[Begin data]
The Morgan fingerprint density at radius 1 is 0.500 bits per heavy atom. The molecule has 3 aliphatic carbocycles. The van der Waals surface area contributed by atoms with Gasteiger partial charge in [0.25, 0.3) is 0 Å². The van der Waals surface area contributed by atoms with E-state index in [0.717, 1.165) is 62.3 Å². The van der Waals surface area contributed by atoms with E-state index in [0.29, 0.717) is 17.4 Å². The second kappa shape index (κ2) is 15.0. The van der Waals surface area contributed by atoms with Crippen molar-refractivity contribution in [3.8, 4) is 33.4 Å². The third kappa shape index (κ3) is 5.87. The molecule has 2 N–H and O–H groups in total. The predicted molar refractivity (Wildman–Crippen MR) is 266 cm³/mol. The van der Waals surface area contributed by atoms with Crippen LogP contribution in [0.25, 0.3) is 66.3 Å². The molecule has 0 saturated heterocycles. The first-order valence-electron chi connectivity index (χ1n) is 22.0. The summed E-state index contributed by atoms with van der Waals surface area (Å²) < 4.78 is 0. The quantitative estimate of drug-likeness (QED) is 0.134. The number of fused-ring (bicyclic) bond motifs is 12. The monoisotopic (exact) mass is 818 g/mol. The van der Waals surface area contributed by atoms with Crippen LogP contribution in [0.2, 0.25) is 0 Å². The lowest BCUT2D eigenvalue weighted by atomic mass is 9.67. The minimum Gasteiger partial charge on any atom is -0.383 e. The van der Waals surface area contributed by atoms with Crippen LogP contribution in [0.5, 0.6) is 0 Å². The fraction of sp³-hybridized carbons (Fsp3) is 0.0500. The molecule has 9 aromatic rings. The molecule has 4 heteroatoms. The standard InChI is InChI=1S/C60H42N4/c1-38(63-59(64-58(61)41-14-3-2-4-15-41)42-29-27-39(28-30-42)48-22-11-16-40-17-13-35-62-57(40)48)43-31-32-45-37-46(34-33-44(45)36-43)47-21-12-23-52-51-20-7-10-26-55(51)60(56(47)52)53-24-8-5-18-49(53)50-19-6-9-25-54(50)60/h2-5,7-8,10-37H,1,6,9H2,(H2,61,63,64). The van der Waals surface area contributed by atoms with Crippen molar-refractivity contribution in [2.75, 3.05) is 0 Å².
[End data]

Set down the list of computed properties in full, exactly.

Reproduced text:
The Morgan fingerprint density at radius 1 is 0.500 bits per heavy atom. The molecule has 3 aliphatic carbocycles. The van der Waals surface area contributed by atoms with Gasteiger partial charge in [0.25, 0.3) is 0 Å². The van der Waals surface area contributed by atoms with E-state index in [0.717, 1.165) is 62.3 Å². The van der Waals surface area contributed by atoms with E-state index in [0.29, 0.717) is 17.4 Å². The second kappa shape index (κ2) is 15.0. The van der Waals surface area contributed by atoms with Crippen molar-refractivity contribution in [3.8, 4) is 33.4 Å². The third kappa shape index (κ3) is 5.87. The molecule has 2 N–H and O–H groups in total. The predicted molar refractivity (Wildman–Crippen MR) is 266 cm³/mol. The van der Waals surface area contributed by atoms with Crippen LogP contribution in [0.25, 0.3) is 66.3 Å². The molecule has 0 saturated heterocycles. The first-order valence-electron chi connectivity index (χ1n) is 22.0. The summed E-state index contributed by atoms with van der Waals surface area (Å²) < 4.78 is 0. The quantitative estimate of drug-likeness (QED) is 0.134. The number of fused-ring (bicyclic) bond motifs is 12. The monoisotopic (exact) mass is 818 g/mol. The van der Waals surface area contributed by atoms with Crippen LogP contribution in [0.2, 0.25) is 0 Å². The lowest BCUT2D eigenvalue weighted by atomic mass is 9.67. The minimum Gasteiger partial charge on any atom is -0.383 e. The van der Waals surface area contributed by atoms with Crippen LogP contribution in [0.5, 0.6) is 0 Å². The fraction of sp³-hybridized carbons (Fsp3) is 0.0500. The molecule has 9 aromatic rings. The molecule has 4 heteroatoms. The standard InChI is InChI=1S/C60H42N4/c1-38(63-59(64-58(61)41-14-3-2-4-15-41)42-29-27-39(28-30-42)48-22-11-16-40-17-13-35-62-57(40)48)43-31-32-45-37-46(34-33-44(45)36-43)47-21-12-23-52-51-20-7-10-26-55(51)60(56(47)52)53-24-8-5-18-49(53)50-19-6-9-25-54(50)60/h2-5,7-8,10-37H,1,6,9H2,(H2,61,63,64). The van der Waals surface area contributed by atoms with Crippen molar-refractivity contribution in [2.75, 3.05) is 0 Å².